Accumulation in debt stock has been the prime problem faced by both developing and developed countries. Developing countries face this problem more often as they need to borrow to facilitate their development process and accelerate the growth pace. However, the borrowed funds required to be allocated properly for the productive expenditures and in accordance to their repayment ability. Though debt is useful for the growth of the economy however dependence on debt must be closely monitored and proper strategy should be adopted for enhancing the repayment capability of the country. Besides, due to the less availability of funds for financing and higher in taxes for repayment, hampers growth that results in shrinking of the repayment capacity of debt. It also leads towards crowding out effect as well as has negative impact on the foreign as well as on domestic investment and developmental plans of the government.
The external debt exerts significantly negative impact on growth of country economy. This assured the existence of debt overhanging in Pakistan in both long and short run. Labour force affect GNP negatively in long run and short run as well, but in short run impact is insignificant. Pakistan faces serious debt problem, which threaten the future of the country economy. Burden of external debt and debt servicing have continued to grow over time.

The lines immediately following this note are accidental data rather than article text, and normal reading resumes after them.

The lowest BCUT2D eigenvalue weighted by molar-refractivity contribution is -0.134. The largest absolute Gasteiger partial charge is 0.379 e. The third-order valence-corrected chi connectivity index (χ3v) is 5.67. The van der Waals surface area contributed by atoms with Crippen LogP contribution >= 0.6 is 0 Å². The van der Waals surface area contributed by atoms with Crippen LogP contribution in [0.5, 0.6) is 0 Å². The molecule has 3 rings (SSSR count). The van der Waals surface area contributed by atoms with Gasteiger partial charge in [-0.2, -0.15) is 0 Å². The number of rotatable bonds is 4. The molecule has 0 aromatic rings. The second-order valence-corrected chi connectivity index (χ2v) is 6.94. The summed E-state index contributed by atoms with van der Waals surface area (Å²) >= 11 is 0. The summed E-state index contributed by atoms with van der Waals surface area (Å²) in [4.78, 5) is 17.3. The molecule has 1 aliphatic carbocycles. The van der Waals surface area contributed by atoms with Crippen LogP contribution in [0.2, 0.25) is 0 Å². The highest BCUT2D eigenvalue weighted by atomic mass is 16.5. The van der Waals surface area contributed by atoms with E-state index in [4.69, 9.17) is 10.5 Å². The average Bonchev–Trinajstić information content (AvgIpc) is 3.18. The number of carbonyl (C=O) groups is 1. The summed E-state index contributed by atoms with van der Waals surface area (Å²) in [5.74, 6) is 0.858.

Economic reforms process is a clear progression towards the deregulation for the growth economy. Petroleum products, gas, energy, agricultural commodities and other key inputs prices are mostly determined by markets. More importantly, taxation reforms have been prominently on the government's agenda, with no real reforms undertaken.
There are three main indicators of debt burden as;
Export Receipts: It measures the ability of debt repayment and creditworthiness of a country. According to the World Bank Report, when debt of a country go beyond 20% of its export earnings then its debt becomes uncontrollable.
Foreign Exchange Earnings (FEE): This is another important indicator of indebtness of a country.
Growth Domestic Product (GDP): This determines the burden of debt burden on the country's income. As Debt service to GDP ratio goes up, increase in the burden. As a research by Nagassam C.A, (2005) employed a model and highlighted that higher the debt service ratio will be, the lower the GDP will be and it will create constraint for external debt capacity of nations.